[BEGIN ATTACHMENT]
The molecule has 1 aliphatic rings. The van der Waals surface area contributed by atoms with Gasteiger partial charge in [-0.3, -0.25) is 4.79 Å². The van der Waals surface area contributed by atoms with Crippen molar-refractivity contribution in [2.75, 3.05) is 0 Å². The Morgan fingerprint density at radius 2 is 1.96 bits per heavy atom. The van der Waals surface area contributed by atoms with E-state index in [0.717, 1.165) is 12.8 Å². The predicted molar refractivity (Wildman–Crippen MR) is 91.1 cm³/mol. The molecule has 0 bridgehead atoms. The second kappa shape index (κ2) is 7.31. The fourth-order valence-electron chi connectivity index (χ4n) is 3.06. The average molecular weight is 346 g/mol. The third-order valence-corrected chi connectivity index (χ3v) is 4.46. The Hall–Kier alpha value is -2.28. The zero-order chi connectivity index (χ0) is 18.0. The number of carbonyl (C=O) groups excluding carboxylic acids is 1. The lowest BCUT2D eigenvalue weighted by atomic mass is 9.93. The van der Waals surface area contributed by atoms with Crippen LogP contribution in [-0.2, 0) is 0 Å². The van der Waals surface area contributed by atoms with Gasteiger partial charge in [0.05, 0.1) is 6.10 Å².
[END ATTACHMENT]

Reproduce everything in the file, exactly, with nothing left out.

The molecule has 1 aliphatic rings. The van der Waals surface area contributed by atoms with Gasteiger partial charge in [-0.3, -0.25) is 4.79 Å². The van der Waals surface area contributed by atoms with Crippen molar-refractivity contribution in [2.75, 3.05) is 0 Å². The Morgan fingerprint density at radius 2 is 1.96 bits per heavy atom. The van der Waals surface area contributed by atoms with E-state index in [0.717, 1.165) is 12.8 Å². The predicted molar refractivity (Wildman–Crippen MR) is 91.1 cm³/mol. The molecule has 0 bridgehead atoms. The second kappa shape index (κ2) is 7.31. The fourth-order valence-electron chi connectivity index (χ4n) is 3.06. The average molecular weight is 346 g/mol. The third-order valence-corrected chi connectivity index (χ3v) is 4.46. The Hall–Kier alpha value is -2.28. The zero-order chi connectivity index (χ0) is 18.0. The number of carbonyl (C=O) groups excluding carboxylic acids is 1. The lowest BCUT2D eigenvalue weighted by atomic mass is 9.93. The van der Waals surface area contributed by atoms with Crippen LogP contribution in [-0.2, 0) is 0 Å². The van der Waals surface area contributed by atoms with Gasteiger partial charge in [0.05, 0.1) is 6.10 Å².